I suppose forecasting errors is one of those phrases that needs a bit of explanation.  Are we forecasting errors?  Or are we discussing the errors in forecasting?  I think it’s both.

Take the current debate going on about Biden’s $1.9 trillion economic relief package.

A few notable economists, including both Larry Summers and Oliver Blanchard, are arguing that Biden is proposing on spending too much.  This criticism is not based on any analysis of the level of unemployment, the ability to pay rents, the likelihood of imminent re-employment, or any other issue of urgency.  It is based on the usual orthodoxy economists trot out year after year.  The argument is this: the economy was not in distress prior to the pandemic, meaning there were none of those infamous “imbalances” that economist love to talk about; so it ought to bounce back quickly once the emergency lets us all get back to whatever we were doing before we so rudely interrupted; that it is in pretty good shape despite the headline closures, loss of jobs, and other ephemera of the crisis is shown by the facts that households still have pretty good bank balances and that consumer debt is also low[ish], meaning that there is plenty of cash around to splurge when splurging is OK once more. Read more…

Thinking about thinking

February 9, 2021 4 comments

from Lars Syll

Unfortunately, the greater part of economic controversies arise from confronting dogmas. The style of argument is that of theology, not of science … In economics, new ideas are treated, in theological style, as heresies and as far as possible kept out of the schools by drilling students in the habit of repeating the old dogmas, so as to prevent established orthodoxy from being undermined …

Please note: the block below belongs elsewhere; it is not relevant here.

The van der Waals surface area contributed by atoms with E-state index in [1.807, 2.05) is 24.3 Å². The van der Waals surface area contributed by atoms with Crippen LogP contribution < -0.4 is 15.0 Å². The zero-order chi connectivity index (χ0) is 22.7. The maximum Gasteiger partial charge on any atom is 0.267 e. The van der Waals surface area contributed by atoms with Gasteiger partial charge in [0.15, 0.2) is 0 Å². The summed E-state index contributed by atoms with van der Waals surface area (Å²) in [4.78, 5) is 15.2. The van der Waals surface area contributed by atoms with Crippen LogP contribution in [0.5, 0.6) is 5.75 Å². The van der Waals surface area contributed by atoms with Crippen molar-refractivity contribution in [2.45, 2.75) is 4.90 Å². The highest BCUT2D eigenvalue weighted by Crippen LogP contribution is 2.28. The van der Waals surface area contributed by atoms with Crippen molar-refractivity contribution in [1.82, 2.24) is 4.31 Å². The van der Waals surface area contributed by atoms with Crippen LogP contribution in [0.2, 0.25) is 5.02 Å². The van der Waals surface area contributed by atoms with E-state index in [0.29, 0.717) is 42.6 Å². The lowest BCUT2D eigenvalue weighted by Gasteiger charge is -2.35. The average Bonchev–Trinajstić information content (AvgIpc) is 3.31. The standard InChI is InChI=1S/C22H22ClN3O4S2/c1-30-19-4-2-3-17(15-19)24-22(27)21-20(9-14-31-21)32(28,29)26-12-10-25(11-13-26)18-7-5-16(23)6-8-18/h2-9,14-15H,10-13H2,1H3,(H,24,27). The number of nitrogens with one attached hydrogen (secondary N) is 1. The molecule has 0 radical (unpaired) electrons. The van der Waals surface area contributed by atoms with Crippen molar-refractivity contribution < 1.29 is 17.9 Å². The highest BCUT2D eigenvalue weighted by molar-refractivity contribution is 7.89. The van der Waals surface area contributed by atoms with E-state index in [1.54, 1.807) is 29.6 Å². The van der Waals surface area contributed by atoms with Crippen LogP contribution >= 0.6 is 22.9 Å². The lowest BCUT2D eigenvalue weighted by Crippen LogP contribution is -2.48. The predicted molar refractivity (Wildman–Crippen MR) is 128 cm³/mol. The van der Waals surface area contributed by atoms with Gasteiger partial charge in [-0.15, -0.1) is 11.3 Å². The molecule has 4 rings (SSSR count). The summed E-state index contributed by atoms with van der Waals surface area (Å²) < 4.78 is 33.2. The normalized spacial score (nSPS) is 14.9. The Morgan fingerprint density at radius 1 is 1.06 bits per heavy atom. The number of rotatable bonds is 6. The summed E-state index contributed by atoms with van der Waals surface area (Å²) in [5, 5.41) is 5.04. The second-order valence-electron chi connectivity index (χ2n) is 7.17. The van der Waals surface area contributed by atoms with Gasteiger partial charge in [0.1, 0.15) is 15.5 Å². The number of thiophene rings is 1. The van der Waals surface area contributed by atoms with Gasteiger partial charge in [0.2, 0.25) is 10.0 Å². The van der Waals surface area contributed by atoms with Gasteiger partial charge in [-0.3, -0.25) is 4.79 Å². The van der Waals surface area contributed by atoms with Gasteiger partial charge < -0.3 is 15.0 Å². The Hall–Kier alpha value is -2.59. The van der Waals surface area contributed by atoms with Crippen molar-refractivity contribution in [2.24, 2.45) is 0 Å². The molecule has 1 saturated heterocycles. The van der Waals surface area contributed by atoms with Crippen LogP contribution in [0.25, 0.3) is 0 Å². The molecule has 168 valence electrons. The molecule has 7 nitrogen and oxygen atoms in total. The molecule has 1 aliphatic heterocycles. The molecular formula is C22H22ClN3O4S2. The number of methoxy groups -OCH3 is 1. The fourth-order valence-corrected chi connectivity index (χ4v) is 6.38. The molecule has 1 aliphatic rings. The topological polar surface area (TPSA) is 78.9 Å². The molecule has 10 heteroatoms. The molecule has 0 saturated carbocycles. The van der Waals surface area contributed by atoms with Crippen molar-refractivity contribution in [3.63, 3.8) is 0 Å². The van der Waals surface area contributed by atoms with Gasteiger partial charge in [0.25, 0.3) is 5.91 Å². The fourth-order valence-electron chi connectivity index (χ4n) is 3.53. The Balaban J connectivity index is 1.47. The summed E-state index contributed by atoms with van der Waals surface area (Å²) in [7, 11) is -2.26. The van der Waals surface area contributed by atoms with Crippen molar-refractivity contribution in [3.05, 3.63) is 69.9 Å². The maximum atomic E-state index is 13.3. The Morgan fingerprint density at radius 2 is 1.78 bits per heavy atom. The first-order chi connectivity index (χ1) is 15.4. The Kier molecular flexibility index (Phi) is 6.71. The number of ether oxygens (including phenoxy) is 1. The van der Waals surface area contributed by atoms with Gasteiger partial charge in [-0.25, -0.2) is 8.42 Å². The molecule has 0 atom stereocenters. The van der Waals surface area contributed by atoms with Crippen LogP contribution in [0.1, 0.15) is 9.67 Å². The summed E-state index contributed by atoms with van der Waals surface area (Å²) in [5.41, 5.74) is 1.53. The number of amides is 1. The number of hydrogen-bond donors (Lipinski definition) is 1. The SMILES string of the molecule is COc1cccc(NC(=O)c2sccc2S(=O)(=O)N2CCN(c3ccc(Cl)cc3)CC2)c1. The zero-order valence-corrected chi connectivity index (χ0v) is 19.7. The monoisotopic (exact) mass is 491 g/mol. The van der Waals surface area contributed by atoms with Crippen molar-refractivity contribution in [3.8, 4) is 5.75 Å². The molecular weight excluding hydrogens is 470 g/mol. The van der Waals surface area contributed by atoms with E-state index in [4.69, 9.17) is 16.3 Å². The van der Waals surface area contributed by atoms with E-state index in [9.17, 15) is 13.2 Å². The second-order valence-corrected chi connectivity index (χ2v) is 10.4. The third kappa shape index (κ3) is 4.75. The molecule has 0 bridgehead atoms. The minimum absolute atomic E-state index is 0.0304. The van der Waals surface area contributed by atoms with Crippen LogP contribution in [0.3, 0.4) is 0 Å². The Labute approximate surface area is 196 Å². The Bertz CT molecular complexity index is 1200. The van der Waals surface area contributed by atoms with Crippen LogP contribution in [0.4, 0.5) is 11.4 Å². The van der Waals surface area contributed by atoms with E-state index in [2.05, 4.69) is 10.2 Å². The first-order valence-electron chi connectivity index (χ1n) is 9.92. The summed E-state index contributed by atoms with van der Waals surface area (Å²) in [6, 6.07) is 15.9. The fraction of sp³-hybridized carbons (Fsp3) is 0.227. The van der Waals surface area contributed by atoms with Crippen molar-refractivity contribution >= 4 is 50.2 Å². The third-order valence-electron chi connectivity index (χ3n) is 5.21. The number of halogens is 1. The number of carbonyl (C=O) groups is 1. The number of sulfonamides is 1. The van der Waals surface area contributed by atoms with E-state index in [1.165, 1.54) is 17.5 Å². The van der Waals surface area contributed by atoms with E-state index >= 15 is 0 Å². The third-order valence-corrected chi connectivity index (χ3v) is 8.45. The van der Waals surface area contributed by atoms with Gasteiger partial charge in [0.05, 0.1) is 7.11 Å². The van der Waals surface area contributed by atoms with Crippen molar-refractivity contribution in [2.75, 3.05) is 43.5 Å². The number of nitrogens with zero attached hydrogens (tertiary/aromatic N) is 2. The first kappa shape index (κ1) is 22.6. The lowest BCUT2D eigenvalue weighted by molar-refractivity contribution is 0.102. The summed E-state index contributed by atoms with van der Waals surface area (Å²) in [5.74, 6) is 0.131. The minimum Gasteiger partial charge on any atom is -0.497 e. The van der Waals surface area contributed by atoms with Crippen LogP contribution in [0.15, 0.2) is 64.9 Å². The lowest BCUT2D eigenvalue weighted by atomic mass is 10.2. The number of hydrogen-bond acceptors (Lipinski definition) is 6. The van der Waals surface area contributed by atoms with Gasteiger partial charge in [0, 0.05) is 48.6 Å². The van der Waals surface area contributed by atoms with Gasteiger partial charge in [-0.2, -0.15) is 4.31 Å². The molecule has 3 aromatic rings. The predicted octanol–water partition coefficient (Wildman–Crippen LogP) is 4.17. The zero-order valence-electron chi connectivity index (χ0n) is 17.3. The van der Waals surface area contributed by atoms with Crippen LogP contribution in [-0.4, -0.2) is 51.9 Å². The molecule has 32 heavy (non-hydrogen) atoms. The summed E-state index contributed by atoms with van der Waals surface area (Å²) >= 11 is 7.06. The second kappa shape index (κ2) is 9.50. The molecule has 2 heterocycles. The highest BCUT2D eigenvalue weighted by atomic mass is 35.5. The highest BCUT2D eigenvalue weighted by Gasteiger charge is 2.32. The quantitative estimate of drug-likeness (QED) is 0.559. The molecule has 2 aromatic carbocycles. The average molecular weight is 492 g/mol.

Image result for joan robinson further contributionsOn the plane of academic theory, the importance of the Keynesian revolution was to show that all the familiar dogmas are set in a world without time and cannot survive the simple observation that decisions, in economic life, are necessarily taken in the light of uncertain expectations about their future consequences.

Orthodox theory reacted to this challenge, in true theological style, by inventing fanciful worlds in which the difference between the past and the future does not a rise and devising intricate mathematical theorems about how an economy would operate if everyone in it had correct foresight about how everybody else was going to behave.

Read more…

Excessive stimulus and other things Larry Summers worries about

February 9, 2021 5 comments

from Dean Baker

It seems that Larry Summers is worried that the stimulus proposed by President Biden is too large. I will say at the onset that he could be right. However, at the most fundamental level, we have to ask what the relative risks are of too much relative to too little.

If we actually are pushing the economy too hard, the argument would be that we would see serious inflationary pressures, which could result in the sort of wage-price spiral we saw in the 1970s. As someone who lived through the 1970s, it actually wasn’t that horrible.

Okay, the fashions and hair styles might have been horrible, and I was never a fan of disco, but the period as whole wasn’t that bad. We didn’t have mass starvation and homelessness, but yes, the inflation of the decade was definitely a problem and we would not want to see something similar in this decade.

But will the Biden stimulus really cause us to see a 1970s-type wage-price spiral? That seems hard to imagine. We have not seen serious problems with inflation for many decades. Here’s the picture going back to the late 1990s using the personal consumption expenditure deflator, the Fed’s preferred index.
Read more…

Changing the speculative game

February 8, 2021 1 comment

from C. P. Chandrasekhar